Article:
Amy did some vocals on the first two Crooked Man LPs, that’s how I know her. Jonathan at DFA put us in touch when I was struggling to find a UK based singer who was interested in singing the songs. We hit it off, and since then she’s provided the fabulous tune, Something More, for Roisin Machine and also been doing a bit of over-the-water collaboration with me and Dean. Amy is a true songsmith.

How did the collaboration with Róisín Murphy come about? Wasn’t there something called Spook, decades ago? 

We’ve known each other, since she first moved to Sheffield 30 years ago and joined the little dysfunctional musical family here. I can’t remember much about how the Spook thing happened. In that period, we were all quite close knit. It kind of felt that people could melt in and out of each other’s bands at will.

How did the recent collaboration work?

Murphy got in touch 10 or so years ago wanting to make an album that was all about dancing. House music basically. I was a bit tentative at first, as I wasn’t really sure how I fitted into that world. But Ro’s very good at nagging, and eventually she chewed through my defenses.  .

The first thing finished was a track called Simulation, which we were both really made up with. But could we get anybody interested in putting it out..? Could we fuck. “Too slow, can you speed it up 10bpm?” “Too much singing, can you lose the verses?”…and that was when labels could be bothered to respond. Mainly it was just deathly silence. After about a year or something, Permanent Vacation in Germany picked it up. But by then, the initial splurge of enthusiasm had ebbed, Murf had got herself babbed up and the project flatlined.

A couple of years after that, Crosstown Rebels put out Jealousy, a song from the same initial sessions. Then after yet another couple of years, Narcissus was released on a charity fundraising cassette… and finally I revisited the last remaining song, Incapable, and sneaked it out on a little label called Bitter End.

Coincidently, Damian Harris was just about to take up a role back at Skint, now part of BMG, and he was really keen to pick that tune up. To be honest, I wasn’t right sure if Roisin would be interested in going anywhere near a major label, but I knew that she and her manager, Rhianna, would get on well with Damian so I did a sneaky bit of introducing and then scarpered…

Why were the remixes, The First Narcissus and Jealous Groove, released on Bitter End?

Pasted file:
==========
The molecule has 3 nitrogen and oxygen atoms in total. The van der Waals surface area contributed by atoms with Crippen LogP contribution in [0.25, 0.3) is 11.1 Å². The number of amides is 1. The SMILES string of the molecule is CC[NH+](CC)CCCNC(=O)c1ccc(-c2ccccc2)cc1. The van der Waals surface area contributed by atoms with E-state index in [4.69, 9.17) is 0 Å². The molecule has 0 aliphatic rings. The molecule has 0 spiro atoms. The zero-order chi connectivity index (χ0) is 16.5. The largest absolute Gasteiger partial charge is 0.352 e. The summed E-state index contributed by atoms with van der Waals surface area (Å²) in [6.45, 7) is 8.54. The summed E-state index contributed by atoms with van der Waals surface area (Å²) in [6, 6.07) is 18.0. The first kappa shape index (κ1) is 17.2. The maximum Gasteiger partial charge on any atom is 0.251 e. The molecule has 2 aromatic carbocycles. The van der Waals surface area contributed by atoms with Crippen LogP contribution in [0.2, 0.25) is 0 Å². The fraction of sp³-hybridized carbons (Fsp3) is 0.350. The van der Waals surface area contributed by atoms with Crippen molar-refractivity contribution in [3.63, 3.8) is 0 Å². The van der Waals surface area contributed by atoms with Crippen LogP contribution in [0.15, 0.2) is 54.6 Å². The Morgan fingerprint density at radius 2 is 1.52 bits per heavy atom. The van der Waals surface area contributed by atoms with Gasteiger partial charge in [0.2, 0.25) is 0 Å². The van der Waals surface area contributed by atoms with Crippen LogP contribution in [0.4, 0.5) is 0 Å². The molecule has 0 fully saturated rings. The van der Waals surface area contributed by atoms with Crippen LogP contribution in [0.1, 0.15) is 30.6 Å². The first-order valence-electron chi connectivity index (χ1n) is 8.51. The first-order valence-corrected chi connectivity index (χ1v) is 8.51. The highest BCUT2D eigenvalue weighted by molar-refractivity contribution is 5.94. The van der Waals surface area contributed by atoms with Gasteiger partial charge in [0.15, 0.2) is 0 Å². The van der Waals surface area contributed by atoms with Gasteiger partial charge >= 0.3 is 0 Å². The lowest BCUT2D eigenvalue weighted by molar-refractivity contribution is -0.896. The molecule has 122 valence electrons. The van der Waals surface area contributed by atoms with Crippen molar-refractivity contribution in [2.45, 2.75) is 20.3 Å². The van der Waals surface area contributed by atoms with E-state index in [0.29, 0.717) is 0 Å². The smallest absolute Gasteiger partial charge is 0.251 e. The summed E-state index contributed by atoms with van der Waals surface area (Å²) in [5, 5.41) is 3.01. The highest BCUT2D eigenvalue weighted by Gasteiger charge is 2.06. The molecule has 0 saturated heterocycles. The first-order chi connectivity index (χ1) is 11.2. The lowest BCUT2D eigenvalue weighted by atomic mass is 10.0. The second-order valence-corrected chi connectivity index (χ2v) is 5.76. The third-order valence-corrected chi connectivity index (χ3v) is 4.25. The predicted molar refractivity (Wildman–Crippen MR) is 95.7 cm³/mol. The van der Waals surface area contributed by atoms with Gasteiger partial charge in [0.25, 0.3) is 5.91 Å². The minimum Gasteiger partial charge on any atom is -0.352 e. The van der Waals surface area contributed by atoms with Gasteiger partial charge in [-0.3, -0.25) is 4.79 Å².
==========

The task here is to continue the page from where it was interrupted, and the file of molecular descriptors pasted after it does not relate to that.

Damian thought it’d be nice to finish off the Machine age back where it’d started, on a shonky little 12″.

Is there more from the collaboration planned or in the pipeline?

It’s quite hard to imagine that we won’t fiddle about with each other again at some point. She may even pay a quick visit to the next Crooked Man LP.

You also teamed up with your old “associate” Jarvis Cocker, to remix Baxter Dury, and Fat White Family. Again, how did that happen, how did it work, and are there plans to do anything more?

We bumped into one another when Jarvis had just been offered the Baxter remix, and decided it’d be fun to do it in Fat Dave’s. Then the Fat White remix came along, and that felt like it’d nicely follow Baxter’s tune as a Parrot And Cocker Too experiment.

Working together involves Jarvis dragging several obsolete synthesizers to the studio, with which he makes lots of farting and whooshing noises. Then we sit on the settee and bicker whilst Fat Dave slowly loses the will to live.

Coincidentally, Cocker’s coming into Dave’s Lair next week to record some droney prayers and dreams. Don’t know what that project’s going to be called yet. Maybe “Droney Prayers And Dreams”.

Can you tell me anything about Athletes Of God?

A&R reprobate Ross Allen instigated Athletes Of God. Many moons ago he told me about a tune, Don’t Wanna Be Normal by Randy Crawford. He’d heard Pete Tong play it back in the Radio Invicta days, and it’d stuck in his head ever since. We both thought it would be a great song to cover, and I got a little backing track together. But then, familiar story, we couldn’t find a singer. Ross sent it out to loads of people, most of whom just weren’t interested… and the ones that were didn’t sound quite right. Running adjacent to this, Ross was putting an album together with a fantastic LA-based vocalist called Lady Blackbird (Marley Munroe), and after quite a while of getting nowhere with UK singers, he suggested that we should send the song to Marley and see what she thought. Et voila.

Do you have any other projects on the go? When we spoke before you seemed to have multiple things moving in differing musical directions.

There’s another thing with Ross, Earth Angel, investigating old songs and stripping them down to a dark bumping pulse. I like doing that… and there’s the project with Cocker that I mentioned, plus the first Crooked Man single – via Damian’s Vicious Charm label – is ready to go.

Did Winston ever bully you into DJing again? Are you still officially in DJ  retirement?

I think last time you interviewed me Winni had got my arm up behind my back to do a Red Bull event celebrating classic UK nightclubs, each night taking a pod on the London Eye. He did eventually persuade me, and I managed to get through the evening with rictus teeth and copious medication. Strangely, it’s not whetted my appetite to do owt else.

Have Crooked Man ever performed live? With Róisín? Would it be a possibility with Lady Blackbird? 

Fucking hell! That’d be worse than DJing!

Athletes Of God`s fantastic Don’t Wanna Be Normal is out now, on Foundation Music.